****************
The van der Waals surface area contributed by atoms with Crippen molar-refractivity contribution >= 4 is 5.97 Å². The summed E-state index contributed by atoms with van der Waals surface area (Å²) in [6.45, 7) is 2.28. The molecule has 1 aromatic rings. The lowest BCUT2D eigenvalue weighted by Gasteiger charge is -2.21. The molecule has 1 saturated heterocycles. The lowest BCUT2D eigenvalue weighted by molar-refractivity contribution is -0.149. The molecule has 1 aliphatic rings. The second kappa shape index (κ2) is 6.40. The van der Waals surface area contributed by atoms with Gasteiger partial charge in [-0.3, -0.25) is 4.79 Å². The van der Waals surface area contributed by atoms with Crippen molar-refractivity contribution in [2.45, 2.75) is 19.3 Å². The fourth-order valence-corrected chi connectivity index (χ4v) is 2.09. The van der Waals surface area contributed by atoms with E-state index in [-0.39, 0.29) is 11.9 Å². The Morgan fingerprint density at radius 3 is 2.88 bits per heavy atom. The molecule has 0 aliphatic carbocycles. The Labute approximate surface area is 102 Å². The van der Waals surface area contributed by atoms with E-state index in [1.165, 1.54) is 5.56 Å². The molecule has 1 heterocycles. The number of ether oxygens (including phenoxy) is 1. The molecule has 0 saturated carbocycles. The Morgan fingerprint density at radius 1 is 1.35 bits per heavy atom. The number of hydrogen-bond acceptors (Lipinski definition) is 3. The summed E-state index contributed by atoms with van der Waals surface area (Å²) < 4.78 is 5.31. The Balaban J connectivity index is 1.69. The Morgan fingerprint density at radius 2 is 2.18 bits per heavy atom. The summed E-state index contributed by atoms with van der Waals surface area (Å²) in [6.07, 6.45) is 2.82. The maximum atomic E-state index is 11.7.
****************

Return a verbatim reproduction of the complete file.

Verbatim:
The van der Waals surface area contributed by atoms with Crippen molar-refractivity contribution >= 4 is 5.97 Å². The summed E-state index contributed by atoms with van der Waals surface area (Å²) in [6.45, 7) is 2.28. The molecule has 1 aromatic rings. The lowest BCUT2D eigenvalue weighted by Gasteiger charge is -2.21. The molecule has 1 saturated heterocycles. The lowest BCUT2D eigenvalue weighted by molar-refractivity contribution is -0.149. The molecule has 1 aliphatic rings. The second kappa shape index (κ2) is 6.40. The van der Waals surface area contributed by atoms with Gasteiger partial charge in [-0.3, -0.25) is 4.79 Å². The van der Waals surface area contributed by atoms with Crippen molar-refractivity contribution in [2.45, 2.75) is 19.3 Å². The fourth-order valence-corrected chi connectivity index (χ4v) is 2.09. The van der Waals surface area contributed by atoms with E-state index in [-0.39, 0.29) is 11.9 Å². The Morgan fingerprint density at radius 3 is 2.88 bits per heavy atom. The molecule has 0 aliphatic carbocycles. The Labute approximate surface area is 102 Å². The van der Waals surface area contributed by atoms with E-state index in [1.165, 1.54) is 5.56 Å². The molecule has 1 heterocycles. The number of ether oxygens (including phenoxy) is 1. The molecule has 0 saturated carbocycles. The Morgan fingerprint density at radius 1 is 1.35 bits per heavy atom. The number of hydrogen-bond acceptors (Lipinski definition) is 3. The summed E-state index contributed by atoms with van der Waals surface area (Å²) < 4.78 is 5.31. The Balaban J connectivity index is 1.69. The Morgan fingerprint density at radius 2 is 2.18 bits per heavy atom. The summed E-state index contributed by atoms with van der Waals surface area (Å²) in [6.07, 6.45) is 2.82. The maximum atomic E-state index is 11.7.